While the fountain of youth has been sought for millennia, simple lifestyle factors, such as exercise and nutrition, have been regarded as medicine since antiquity and are indeed the cornerstones of good health and longevity.

Over the past century, scientists have proven that these lifestyle factors protect against a spectrum of chronic diseases, significantly reduce our risk of serious illnesses, and even impact the biological aging process on the DNA level.

Longevity diets
We now know that eating vegetables, nuts, fruits, whole grains and protein is your best bet for good health and a long life. Conversely, consuming a low-nutrient diet high in sugar, sodium, saturated and trans fats, and processed foods, predisposes one to chronic disease.

Thus, Mediterranean-type diets are preferable over typical Western diets for a long life, which supports both anecdotal and experimental observations made in populations in “Blue Zones” that have an unusually high percentage of centenarians (e.g., Loma Linda, California, U.S.A.; Nicoya, Costa Rica; Sardinia, Italy; Ikaria, Greece; Okinawa, Japan).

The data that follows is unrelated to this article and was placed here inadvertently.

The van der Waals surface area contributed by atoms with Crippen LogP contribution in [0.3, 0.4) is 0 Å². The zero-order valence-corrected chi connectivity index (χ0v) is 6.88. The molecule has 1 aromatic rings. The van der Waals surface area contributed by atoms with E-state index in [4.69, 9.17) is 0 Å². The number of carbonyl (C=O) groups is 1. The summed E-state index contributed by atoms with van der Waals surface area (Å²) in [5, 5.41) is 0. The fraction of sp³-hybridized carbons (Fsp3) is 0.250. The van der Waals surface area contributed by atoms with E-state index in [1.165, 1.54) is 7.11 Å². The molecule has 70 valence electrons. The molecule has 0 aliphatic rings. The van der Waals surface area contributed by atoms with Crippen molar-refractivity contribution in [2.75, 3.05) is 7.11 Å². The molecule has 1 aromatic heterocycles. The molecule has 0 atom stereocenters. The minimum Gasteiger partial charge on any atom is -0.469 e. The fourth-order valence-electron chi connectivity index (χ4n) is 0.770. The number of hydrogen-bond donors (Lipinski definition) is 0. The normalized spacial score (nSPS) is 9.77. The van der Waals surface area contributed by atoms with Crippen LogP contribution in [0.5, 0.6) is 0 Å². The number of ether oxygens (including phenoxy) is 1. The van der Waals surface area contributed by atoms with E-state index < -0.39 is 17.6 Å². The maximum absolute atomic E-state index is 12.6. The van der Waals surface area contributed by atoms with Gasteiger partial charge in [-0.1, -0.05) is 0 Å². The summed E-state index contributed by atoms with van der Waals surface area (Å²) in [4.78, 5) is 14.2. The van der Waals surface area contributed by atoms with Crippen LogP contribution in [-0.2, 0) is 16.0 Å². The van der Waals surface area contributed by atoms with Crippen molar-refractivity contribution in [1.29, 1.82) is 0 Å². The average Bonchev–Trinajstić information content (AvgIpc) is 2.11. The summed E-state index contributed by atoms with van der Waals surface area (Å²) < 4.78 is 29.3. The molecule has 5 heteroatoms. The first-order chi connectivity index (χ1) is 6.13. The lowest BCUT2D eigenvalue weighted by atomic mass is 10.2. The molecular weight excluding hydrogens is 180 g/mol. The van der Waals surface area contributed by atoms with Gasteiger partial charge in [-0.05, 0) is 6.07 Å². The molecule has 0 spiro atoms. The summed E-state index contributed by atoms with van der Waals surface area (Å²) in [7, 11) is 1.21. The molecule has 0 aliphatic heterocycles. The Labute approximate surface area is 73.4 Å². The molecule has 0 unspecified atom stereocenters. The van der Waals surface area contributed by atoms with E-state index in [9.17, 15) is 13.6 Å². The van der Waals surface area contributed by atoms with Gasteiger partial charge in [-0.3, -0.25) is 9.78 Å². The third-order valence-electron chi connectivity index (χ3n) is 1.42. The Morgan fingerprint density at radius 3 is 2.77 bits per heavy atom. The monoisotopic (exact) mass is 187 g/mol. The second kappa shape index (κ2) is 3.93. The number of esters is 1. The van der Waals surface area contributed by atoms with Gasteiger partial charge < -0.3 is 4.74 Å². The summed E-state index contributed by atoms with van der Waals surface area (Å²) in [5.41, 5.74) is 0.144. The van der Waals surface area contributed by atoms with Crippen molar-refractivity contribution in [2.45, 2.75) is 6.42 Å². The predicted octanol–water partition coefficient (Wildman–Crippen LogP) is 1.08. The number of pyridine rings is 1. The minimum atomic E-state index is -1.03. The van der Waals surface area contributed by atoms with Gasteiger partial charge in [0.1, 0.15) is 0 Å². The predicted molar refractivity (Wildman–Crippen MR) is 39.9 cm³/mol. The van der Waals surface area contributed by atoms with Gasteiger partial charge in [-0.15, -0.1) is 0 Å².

Remember that several factors act in concert with nutrition for attaining these extraordinary longevity benefits. These include regular exercise, stress management, practising good sleep hygiene, having a sense of belonging and purpose in life, family connections, and social networks.

Restrictive diets, such as caloric restriction, intermittent fasting, low-carbohydrate, and ketogenic diets, have shown promise for weight management and treating metabolic disease.

Although some of these diets may extend lifespan in animal models, the jury is still out regarding longevity benefits in humans, and questions remain regarding long-term feasibility.

Collectively, the scientific community agrees that moderating food intake by recognizing satiety cues, chewing slowly, and eating in the company of others is more helpful and feasible than counting calories.

Key Longevity Macro and Micronutrients